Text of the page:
Coquitlam, B.C. – The City is demonstrating its commitment to protecting creeks and waterways through a proactive program to improve creek water quality in Southwest Coquitlam, including increased monitoring and public education.

Council was updated Monday afternoon on the City’s efforts to protect creek health and the actions planned to improve creek water quality, particularly in Southwest Coquitlam. While most of Coquitlam’s creeks and water courses have good water quality, the City’s robust monitoring program has flagged that some creeks in the older, established southwest neighbourhoods north of Highway 1 are not achieving the same test results as the City’s other creeks.

Most Coquitlam Creeks Meet Water Quality Targets

Coquitlam has a comprehensive program to protect its network of more than 300 km of watercourses in 27 distinct urban watersheds, including water quality monitoring, education, staff investigation, enforcement, bylaw requirements and collaboration with volunteers and environmental groups.

To enable the City to identify trends and proactively address issues, creek water quality is tested at regular intervals as a requirement of the Integrated Watershed Management Plans developed for each urban watershed, as well as Metro Vancouver’s Monitoring and Adaptive Management Framework.

City-wide creek testing shows 95 to 96 per cent of samples in 2020, 2021 and 2022 had good or satisfactory readings – exceeding the target of 90 per cent in the City’s Environmental Sustainability Plan. Testing of the Coquitlam River in 2022 had similar positive results, with 96 per cent of samples meeting or exceeding regional guidelines, and significant improvements to turbidity (cloudiness) since monitoring of the river began.

Taking Action to Improve Creek Health

Through its testing program, Coquitlam identified lower creek water quality results in older, established neighbourhoods despite City protections such as erosion and sediment runoff controls and storm drain marking programs. Fortunately, the water treatment and detention measures included in newer development areas within Northeast Coquitlam have contributed to positive, stable creek water quality results.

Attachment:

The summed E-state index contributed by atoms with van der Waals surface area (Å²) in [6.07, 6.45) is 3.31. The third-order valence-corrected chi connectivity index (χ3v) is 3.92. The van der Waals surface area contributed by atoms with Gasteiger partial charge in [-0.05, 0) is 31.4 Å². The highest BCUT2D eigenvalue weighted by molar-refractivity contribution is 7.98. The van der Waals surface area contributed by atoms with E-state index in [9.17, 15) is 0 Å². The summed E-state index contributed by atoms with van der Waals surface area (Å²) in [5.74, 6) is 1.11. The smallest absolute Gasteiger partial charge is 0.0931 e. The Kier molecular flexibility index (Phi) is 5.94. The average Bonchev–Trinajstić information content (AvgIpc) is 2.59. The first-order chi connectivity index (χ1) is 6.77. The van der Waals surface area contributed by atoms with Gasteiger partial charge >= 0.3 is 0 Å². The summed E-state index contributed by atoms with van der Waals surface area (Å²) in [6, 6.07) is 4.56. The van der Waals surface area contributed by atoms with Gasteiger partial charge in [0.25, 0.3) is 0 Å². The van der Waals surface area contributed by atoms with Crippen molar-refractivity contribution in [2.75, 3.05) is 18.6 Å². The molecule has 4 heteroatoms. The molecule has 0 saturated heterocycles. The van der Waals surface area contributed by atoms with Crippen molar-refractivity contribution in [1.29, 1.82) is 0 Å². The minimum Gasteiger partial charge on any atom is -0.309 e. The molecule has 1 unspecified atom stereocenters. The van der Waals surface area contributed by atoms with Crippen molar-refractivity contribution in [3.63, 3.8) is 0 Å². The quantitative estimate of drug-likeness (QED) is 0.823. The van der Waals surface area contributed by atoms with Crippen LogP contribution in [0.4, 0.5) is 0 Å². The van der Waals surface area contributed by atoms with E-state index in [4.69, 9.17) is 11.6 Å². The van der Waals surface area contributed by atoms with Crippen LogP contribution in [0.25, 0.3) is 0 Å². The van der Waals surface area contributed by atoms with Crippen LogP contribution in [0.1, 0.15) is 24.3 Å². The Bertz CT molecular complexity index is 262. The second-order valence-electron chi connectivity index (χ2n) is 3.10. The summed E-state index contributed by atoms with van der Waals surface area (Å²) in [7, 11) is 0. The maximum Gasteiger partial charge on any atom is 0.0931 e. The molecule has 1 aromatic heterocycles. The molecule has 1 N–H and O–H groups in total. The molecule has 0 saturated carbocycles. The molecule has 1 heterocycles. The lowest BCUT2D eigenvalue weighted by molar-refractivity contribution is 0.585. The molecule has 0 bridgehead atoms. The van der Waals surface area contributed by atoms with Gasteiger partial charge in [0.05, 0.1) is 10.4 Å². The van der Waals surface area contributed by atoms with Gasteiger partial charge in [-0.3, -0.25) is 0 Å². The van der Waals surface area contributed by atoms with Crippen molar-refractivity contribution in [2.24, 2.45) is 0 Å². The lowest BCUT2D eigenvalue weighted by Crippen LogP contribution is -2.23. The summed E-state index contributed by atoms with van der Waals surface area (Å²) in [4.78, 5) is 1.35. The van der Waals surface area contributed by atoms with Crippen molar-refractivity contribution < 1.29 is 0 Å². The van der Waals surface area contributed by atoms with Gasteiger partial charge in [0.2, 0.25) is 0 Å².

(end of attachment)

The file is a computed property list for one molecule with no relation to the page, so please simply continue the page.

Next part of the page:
While the majority of creeks in Southwest Coquitlam continue to show good or satisfactory test results, the City is launching a comprehensive suite of actions to improve creek health in the area, including:

  • Dedicated funding in 2024 for creek water quality projects, focused initially on targeted monitoring of specific creeks;
  • Real-time water quality monitoring requirements for large developments in the Stoney Creek Watershed;
  • Public outreach on the impact of illicit discharges to the storm system, particularly from restaurants, food trucks and recreational vehicles;
  • Exploring potential incentives for reducing impervious surfaces, such as paving, and implementing runoff detention on single-family properties;
  • Evaluating options for treating discharge into the storm system, such as filtration systems; and
  • Updating the Integrated Water Management Plans, starting this year with Hyde Creek.
  • The City will also continue to watch other observed trends, such as declining summer creek flows, increasing winter flows, and water conductivity that is likely due to road salt runoff.

Everyone Plays a Role in Creek Health

Anything poured into the City’s catch basins empties directly into local creeks and streams. Yellow fish symbols are painted near catch basins to remind the public that anything that goes down these drains could affect fish, wildlife and overall creek health.

Residents can help protect Coquitlam’s network of creeks, streams and rivers:

  • Wash cars on the lawn or at a car wash, and sweep walkways and driveways rather than hosing them down;
  • Adopt a catch basin and help keep your neighbourhood safe, healthy and vibrant – visit for more information and to view a location map;
  • Don’t use pesticides in your yard – visit for alternatives;
  • Fix oil and transmission leaks and recycle all used oil and antifreeze;
  • Never drain hot tub or swimming pool water into storm drains – direct it into the sanitary system instead. Check out RCBC Recyclepedia at for the disposal of hot tub and pool chemicals.
  • During renovation and construction projects, keep dirt, paint and wet concrete away from storm drains and streams; and
  • Keep pets away from streams – animal waste is a pollutant, and pets can erode streambanks, cause siltation and disturb fish and wildlife.

Visit to learn more about how Coquitlam is protecting local creeks, streams and rivers. Information about the City’s sediment control and protections can be found at


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